Oft quoted LDS passages such as D&C 82:7 seem to fly in the face of New Testament teaching by telling us that those who have been forgiven and whose sins have been forgotten by the Lord have only to commit a single sin and all their former sins will once again be counted against them. Belief in this Latter-day Saint doctrine necessarily limits a person's faith in the all-sufficiency of Christ's sacrifice, and in my opinion this is one example of a doctrine that makes it difficult for Latter-day Saints to be Christians.


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Well, I have gone inactive in these forums. I thought this thread died long ago. Well, I guess I was wrong. Anyways, does anyone feel like browsing the past five pages and making a list of everyone here who is Mormon?

I'll give you a cookie!

Also, This Is What We Believe.

Please don't draw all this out again. If you are just viewing this forum and happpen'd to notice the huge discussion about what we believe and if it is true, that link will save you a lot of time. You won't have to wait on someone to reply to your question or anything.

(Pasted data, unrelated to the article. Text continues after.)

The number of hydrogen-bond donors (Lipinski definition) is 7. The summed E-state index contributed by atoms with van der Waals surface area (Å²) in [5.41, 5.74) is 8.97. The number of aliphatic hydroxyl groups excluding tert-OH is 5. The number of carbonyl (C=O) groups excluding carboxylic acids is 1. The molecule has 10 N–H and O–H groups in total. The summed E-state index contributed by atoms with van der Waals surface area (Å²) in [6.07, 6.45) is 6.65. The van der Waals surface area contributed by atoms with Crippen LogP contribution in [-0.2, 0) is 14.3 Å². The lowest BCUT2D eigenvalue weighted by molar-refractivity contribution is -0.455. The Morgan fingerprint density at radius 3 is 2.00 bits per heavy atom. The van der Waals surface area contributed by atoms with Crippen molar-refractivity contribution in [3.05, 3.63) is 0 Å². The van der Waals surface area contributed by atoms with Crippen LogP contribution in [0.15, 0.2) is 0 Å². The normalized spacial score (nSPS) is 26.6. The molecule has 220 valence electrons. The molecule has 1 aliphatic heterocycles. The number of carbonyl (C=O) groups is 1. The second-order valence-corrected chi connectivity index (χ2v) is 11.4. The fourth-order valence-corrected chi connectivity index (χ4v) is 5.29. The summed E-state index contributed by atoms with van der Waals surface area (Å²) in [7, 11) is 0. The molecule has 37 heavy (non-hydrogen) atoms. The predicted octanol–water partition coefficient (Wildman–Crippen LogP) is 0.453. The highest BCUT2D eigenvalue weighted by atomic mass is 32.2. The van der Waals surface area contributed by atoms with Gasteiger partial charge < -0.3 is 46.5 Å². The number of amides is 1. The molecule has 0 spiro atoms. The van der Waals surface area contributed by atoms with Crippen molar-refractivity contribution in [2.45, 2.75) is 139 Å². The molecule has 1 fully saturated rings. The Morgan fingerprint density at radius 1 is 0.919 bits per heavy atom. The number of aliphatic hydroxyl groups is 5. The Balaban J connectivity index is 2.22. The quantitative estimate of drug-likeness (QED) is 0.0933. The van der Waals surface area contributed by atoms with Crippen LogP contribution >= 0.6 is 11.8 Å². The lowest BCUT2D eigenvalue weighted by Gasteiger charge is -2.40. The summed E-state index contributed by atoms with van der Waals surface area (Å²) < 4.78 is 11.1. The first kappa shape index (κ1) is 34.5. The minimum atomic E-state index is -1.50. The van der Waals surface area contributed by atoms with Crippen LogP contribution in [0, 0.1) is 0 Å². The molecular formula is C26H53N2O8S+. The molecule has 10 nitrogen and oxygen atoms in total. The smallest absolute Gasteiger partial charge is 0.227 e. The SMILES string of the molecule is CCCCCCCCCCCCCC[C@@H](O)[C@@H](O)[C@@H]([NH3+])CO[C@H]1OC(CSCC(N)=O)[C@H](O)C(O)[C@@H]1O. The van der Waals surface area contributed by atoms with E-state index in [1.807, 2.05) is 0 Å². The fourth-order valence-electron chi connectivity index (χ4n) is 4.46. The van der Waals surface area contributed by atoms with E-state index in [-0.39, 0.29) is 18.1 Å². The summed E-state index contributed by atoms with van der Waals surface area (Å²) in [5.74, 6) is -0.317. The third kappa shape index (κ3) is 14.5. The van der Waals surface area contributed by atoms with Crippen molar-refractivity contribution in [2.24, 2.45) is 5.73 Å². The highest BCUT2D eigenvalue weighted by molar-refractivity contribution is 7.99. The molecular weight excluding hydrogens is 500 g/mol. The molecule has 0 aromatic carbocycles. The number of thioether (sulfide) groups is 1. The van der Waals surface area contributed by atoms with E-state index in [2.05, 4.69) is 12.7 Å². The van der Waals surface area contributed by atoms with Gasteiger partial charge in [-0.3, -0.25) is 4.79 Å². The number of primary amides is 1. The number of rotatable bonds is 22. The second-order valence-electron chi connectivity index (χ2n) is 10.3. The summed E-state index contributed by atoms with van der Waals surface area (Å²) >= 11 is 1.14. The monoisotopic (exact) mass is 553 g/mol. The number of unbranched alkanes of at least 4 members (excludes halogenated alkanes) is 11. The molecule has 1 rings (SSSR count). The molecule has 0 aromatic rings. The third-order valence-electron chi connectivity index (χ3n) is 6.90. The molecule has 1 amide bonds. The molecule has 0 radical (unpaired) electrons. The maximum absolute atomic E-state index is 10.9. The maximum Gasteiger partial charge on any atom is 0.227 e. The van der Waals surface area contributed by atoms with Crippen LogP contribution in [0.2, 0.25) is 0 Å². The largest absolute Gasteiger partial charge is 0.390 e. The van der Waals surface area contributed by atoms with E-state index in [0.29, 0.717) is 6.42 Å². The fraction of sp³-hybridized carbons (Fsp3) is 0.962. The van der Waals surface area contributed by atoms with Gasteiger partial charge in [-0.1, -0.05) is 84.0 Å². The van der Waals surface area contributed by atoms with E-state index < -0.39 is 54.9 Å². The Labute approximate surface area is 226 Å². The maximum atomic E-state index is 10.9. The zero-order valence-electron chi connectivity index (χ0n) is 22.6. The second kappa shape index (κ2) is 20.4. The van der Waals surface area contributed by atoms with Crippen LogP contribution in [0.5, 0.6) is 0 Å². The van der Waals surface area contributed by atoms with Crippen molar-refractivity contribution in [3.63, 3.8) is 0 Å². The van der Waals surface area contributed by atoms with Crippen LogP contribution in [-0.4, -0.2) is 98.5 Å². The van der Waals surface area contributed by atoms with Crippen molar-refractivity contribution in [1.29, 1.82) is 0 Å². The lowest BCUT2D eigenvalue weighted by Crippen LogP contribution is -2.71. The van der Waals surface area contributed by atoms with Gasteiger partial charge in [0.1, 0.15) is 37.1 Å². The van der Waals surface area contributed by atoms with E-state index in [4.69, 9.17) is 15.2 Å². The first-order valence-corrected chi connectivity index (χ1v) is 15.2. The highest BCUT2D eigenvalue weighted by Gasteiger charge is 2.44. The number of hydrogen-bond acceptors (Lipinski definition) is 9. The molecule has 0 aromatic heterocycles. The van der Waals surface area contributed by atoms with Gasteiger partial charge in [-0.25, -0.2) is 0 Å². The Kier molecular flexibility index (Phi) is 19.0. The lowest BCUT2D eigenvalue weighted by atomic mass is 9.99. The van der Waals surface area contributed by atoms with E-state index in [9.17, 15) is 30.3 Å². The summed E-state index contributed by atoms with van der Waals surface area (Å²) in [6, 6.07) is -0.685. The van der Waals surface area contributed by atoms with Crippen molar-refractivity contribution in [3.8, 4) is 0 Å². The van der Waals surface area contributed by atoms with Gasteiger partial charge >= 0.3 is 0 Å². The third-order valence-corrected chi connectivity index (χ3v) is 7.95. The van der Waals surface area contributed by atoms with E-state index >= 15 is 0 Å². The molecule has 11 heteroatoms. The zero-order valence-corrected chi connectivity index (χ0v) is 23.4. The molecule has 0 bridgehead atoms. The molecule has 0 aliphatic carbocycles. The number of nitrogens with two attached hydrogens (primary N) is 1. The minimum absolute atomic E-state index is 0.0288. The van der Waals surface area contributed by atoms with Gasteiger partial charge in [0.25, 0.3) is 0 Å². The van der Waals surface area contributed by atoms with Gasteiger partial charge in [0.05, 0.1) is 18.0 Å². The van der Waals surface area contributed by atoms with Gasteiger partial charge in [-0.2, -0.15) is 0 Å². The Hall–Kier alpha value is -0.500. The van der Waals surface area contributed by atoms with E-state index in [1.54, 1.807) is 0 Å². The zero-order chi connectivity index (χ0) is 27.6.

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MooKoo wrote:
Anyways, does anyone feel like browsing the past five pages and making a list of everyone here who is Mormon? I'll give you a cookie!

In alphabetical order, here is a definitive list of those who have self-identified as Latter-day Saints in this thread:

* Groovy Dudette
* Kilroy
* Lahimatoa
* Merc
* MooKoo
* Parlod
* racerx_is_alive
* seamusz
* Stu
* WierdAlFan
* xJeffxNeroxHardyx

You might find more over in this thread, but I'm not about to dig through that one for you. Now, where's my cookie? :cheatgrin:


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Thanks, and here is an entire platter of Cookie Anime Faces!!